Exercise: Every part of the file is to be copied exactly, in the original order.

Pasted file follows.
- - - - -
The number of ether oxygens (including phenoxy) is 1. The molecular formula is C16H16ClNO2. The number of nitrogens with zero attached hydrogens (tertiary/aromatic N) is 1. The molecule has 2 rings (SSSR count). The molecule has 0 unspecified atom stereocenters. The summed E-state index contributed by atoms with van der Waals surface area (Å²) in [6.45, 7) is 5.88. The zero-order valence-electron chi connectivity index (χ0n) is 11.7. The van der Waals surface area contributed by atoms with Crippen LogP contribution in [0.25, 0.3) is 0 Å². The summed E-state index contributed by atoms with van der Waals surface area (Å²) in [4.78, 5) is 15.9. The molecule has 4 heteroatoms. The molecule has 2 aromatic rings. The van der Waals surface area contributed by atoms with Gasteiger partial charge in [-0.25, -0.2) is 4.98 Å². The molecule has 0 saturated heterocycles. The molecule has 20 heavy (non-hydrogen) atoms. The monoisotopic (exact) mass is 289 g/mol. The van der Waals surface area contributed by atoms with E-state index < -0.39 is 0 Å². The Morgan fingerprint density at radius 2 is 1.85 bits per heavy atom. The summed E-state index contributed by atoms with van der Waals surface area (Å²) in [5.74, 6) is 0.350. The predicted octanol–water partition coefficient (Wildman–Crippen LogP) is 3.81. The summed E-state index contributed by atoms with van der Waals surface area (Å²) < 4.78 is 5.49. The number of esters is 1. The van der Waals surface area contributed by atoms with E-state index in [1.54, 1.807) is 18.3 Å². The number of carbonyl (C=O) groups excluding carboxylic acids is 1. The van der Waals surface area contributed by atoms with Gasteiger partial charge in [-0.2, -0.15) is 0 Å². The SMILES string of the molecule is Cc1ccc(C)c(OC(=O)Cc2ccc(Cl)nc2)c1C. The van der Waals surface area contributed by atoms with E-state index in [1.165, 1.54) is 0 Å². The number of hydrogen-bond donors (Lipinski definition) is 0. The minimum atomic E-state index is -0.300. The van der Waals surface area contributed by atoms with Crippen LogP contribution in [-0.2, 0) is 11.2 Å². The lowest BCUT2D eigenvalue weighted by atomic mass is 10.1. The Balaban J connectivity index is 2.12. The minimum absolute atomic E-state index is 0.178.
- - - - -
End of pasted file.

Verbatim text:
The number of ether oxygens (including phenoxy) is 1. The molecular formula is C16H16ClNO2. The number of nitrogens with zero attached hydrogens (tertiary/aromatic N) is 1. The molecule has 2 rings (SSSR count). The molecule has 0 unspecified atom stereocenters. The summed E-state index contributed by atoms with van der Waals surface area (Å²) in [6.45, 7) is 5.88. The zero-order valence-electron chi connectivity index (χ0n) is 11.7. The van der Waals surface area contributed by atoms with Crippen LogP contribution in [0.25, 0.3) is 0 Å². The summed E-state index contributed by atoms with van der Waals surface area (Å²) in [4.78, 5) is 15.9. The molecule has 4 heteroatoms. The molecule has 2 aromatic rings. The van der Waals surface area contributed by atoms with Gasteiger partial charge in [-0.25, -0.2) is 4.98 Å². The molecule has 0 saturated heterocycles. The molecule has 20 heavy (non-hydrogen) atoms. The monoisotopic (exact) mass is 289 g/mol. The van der Waals surface area contributed by atoms with E-state index < -0.39 is 0 Å². The Morgan fingerprint density at radius 2 is 1.85 bits per heavy atom. The summed E-state index contributed by atoms with van der Waals surface area (Å²) in [5.74, 6) is 0.350. The predicted octanol–water partition coefficient (Wildman–Crippen LogP) is 3.81. The summed E-state index contributed by atoms with van der Waals surface area (Å²) < 4.78 is 5.49. The number of esters is 1. The van der Waals surface area contributed by atoms with E-state index in [1.54, 1.807) is 18.3 Å². The number of carbonyl (C=O) groups excluding carboxylic acids is 1. The van der Waals surface area contributed by atoms with Gasteiger partial charge in [-0.2, -0.15) is 0 Å². The SMILES string of the molecule is Cc1ccc(C)c(OC(=O)Cc2ccc(Cl)nc2)c1C. The van der Waals surface area contributed by atoms with E-state index in [1.165, 1.54) is 0 Å². The number of hydrogen-bond donors (Lipinski definition) is 0. The minimum atomic E-state index is -0.300. The van der Waals surface area contributed by atoms with Crippen LogP contribution in [-0.2, 0) is 11.2 Å². The lowest BCUT2D eigenvalue weighted by atomic mass is 10.1. The Balaban J connectivity index is 2.12. The minimum absolute atomic E-state index is 0.178.